The first is fossil fuels. There is so much attention to climate change and the need to replace fossil fuels with renewable resources that we sometimes forget how much we still need fossil fuels: for transportation (especially air travel and ships), for electricity generation, and for manufacturing. The Washington Post points out an interesting “connection” in this regard. The U.S. is now one of the largest oil and gas producing countries in the world thanks to hydraulic fracturing (fracking). But political activists do not like fracking because they are more concerned about climate change and converting to renewable energy sources in the future than about meeting the needs of people today.

The Washington Post published an editorial illustrating the dangers of moving too fast. As we push to discourage the production of fossil fuels to speed the conversion to renewable resources, energy demand will shift to overseas producers. Saudi Arabia, for example, is investing hundreds of billions of dollars to add one million barrels per day to its capacity by 2030. The demand for fossil fuels will continue until we find superior energy generation materials. As U.S. production declines, if the activists have their way, the demand will be met by countries that have invested in new production – namely, Russia, Saudi Arabia, Iran and Venezuela. We think we are doing good in one area, but we are doing harm in others by inadvertently increasing the wealth of countries that do not have our interests at heart.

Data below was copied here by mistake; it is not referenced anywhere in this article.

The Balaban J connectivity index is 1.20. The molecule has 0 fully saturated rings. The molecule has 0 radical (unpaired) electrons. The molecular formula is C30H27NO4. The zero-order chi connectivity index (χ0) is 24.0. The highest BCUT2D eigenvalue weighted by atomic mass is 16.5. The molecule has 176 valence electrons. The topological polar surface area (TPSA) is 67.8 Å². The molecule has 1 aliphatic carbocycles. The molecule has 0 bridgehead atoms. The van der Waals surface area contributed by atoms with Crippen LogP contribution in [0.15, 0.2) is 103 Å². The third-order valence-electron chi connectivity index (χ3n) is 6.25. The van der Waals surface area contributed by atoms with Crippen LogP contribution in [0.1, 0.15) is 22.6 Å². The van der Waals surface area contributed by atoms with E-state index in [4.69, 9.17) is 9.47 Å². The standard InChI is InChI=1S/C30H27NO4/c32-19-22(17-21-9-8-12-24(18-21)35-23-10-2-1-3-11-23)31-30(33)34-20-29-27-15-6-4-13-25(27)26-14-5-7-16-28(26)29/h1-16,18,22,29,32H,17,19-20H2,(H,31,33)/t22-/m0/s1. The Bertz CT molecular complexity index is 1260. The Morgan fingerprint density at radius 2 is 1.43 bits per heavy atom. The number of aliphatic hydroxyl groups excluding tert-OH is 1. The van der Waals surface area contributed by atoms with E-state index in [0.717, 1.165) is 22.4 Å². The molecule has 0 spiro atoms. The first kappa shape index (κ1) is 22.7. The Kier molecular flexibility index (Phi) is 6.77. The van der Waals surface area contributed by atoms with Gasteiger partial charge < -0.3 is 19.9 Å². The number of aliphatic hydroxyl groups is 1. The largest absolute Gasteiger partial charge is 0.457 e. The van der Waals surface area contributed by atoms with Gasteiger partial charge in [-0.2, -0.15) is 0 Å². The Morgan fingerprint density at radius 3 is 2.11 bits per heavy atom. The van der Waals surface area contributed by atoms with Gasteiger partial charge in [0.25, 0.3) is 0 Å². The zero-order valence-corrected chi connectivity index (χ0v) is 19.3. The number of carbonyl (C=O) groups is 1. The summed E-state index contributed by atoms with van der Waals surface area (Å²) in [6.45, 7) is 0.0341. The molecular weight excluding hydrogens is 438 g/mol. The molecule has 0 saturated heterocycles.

Another recent piece talks about electric vehicles, which are gaining in popularity around the world. The electricity for these cars must be generated at power plants, at least for the foreseeable future. That electricity must be transmitted across power lines to charging stations. To meet the growing demand for electricity to power vehicles, the power grid will need to be beefed up. (Current power lines can lose half their electricity due to line loss over long distances.) One recent study projected that $125 billion will be necessary to improve the power grid to service some 20 million new electric vehicles. The infrastructure bill, which is stuck in Congress right now, allocates $5 billion for this work.

Big-picture problems – such as converting to renewables and increasing adoption of electric vehicles – need to be addressed. But there might be less than optimal thinking among the power elites (pun intended) as to how these big-picture problems intersect with more immediate and practical ones. We need a sense of perspective about what is possible right now and what will have to wait until the future.

Right now, it looks like government policy either ignores immediate and practical problems – such as port congestion and potential energy shortages – or hopes that the private sector will solve them. International cooperation is essential for addressing global problems. But global institutions don’t make the connections between the issues we face and the tools we have at hand to address them.

Perhaps it’s time to recognize that, when it comes to climate change, we may need to spend more time adapting to the warming that is likely to come – because we won’t be able to prevent it.

Lewis Leibowitz

The Law Office of Lewis E. Leibowitz
1400 16th Street, NW, Suite 350
Washington, D.C. 20036
Phone: (202) 776-1142
Mobile: (202) 250-1551

Lewis Leibowitz, SMU Contributor